27 Apr 2009

Do Parents Matter?

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Bryan Caplan has been pounding on his theme over at EconLog that “parents don’t matter.” (See here and here.) I must confess that I am incredibly biased because one of my core beliefs is that parents have an incredibly profound influence on their kids. But having confessed my bias, I must report that I find this whole line of thought to be silly, because the proponents are quite obviously exaggerating their findings.

For example, in the first hyperlink above, Caplan asks, “Do Parents Affect How Long You Live?” Do we really need to debate that? Does Caplan deny that if a parent locks a toddler in the closet, he’ll die? Of course not. OK let’s make it fairer: Does Caplan deny that a kid raised by parents in certain African regions will have a shorter lifespan than a kid raised in 90210? Of course not.

Well then what does he mean? Turns out he’s referring to nagging, as in, if you tell your kid not to eat potato chips, will he end up living longer. Bryan says the literature on twin adoption studies shows once again that “parents don’t matter.” I confess I haven’t looked at the studies, but I will go out on a limb and say they are flawed (if they conclude what Bryan says they do).

As I pointed out in my critical review of Freakonomics, these “parents don’t matter” arguments seem to really just rule out a particular mechanism through which parents might matter. In Freako, Levitt said that telling your kid to read doesn’t affect how much he reads. Aww dangit, I can’t influence my kid. Shoot.

Oh wait a minute, you know what Levitt says does get your kid to read more? If you have a lot of books around the house and your kid sees that you yourself are a reader and value reading.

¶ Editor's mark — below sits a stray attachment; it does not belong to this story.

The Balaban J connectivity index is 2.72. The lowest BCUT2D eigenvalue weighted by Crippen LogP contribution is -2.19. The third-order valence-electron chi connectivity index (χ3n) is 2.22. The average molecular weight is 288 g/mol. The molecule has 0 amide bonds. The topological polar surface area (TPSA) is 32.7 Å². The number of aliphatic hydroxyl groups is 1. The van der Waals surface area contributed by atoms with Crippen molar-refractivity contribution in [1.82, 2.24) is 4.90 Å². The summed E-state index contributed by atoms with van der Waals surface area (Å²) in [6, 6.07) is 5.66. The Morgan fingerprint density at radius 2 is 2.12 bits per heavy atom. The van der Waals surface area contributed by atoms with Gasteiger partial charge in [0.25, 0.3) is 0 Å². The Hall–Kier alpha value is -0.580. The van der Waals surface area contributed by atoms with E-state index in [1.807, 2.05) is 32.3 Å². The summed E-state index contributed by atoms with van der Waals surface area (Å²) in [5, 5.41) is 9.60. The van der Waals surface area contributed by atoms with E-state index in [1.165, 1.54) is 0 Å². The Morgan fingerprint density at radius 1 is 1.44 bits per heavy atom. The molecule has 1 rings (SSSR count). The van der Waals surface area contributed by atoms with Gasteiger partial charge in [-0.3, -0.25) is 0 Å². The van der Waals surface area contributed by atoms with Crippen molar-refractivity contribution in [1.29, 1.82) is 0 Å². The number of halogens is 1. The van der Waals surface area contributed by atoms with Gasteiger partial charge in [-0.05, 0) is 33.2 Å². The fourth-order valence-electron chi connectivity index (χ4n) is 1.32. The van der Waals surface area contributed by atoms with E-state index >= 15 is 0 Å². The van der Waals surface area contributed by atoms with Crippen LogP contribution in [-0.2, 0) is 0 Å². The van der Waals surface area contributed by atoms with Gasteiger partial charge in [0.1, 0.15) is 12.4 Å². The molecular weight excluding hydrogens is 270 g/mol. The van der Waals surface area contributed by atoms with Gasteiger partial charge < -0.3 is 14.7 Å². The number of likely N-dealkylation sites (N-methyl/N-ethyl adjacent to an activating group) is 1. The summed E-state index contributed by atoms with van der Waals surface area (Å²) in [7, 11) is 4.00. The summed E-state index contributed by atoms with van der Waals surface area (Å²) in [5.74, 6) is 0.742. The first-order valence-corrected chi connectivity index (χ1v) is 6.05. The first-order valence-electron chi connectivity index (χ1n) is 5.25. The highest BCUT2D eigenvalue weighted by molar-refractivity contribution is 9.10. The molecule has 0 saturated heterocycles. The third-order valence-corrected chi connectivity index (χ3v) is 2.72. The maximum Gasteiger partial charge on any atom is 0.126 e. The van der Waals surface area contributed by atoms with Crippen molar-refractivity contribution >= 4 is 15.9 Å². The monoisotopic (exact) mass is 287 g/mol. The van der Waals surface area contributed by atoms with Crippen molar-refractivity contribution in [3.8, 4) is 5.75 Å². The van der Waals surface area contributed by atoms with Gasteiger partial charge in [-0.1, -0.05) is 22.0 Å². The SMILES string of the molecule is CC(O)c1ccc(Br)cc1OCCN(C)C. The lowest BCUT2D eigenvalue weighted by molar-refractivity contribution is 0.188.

And I feel the same way about other studies that purport to show, “Hey it’s not parents, it’s a kid’s peers that affect his personality.” Well duh, you don’t think parents influence that? Just deciding where to live and what school to send the kid to, has a huge influence in that respect. It’s not just threatening Johnny to stop hanging out with those hoods down the street.

Last point: I asked Bryan for the single best article to show me that parents don’t affect outcomes, and I promised I would read it carefully. But he sent me an article that DID say parents affected outcomes, and Bryan was merely quibbling about how big the effect was.

So for all you parents out there, sorry, you should still feel responsible for how your kid turns out. I know I know, you haven’t gotten a good night’s sleep since they were born, and on top of that now I’m saddling you with a bunch of guilt too. But at least they’re outrageously cute. (Bryan agrees with us on that score.)

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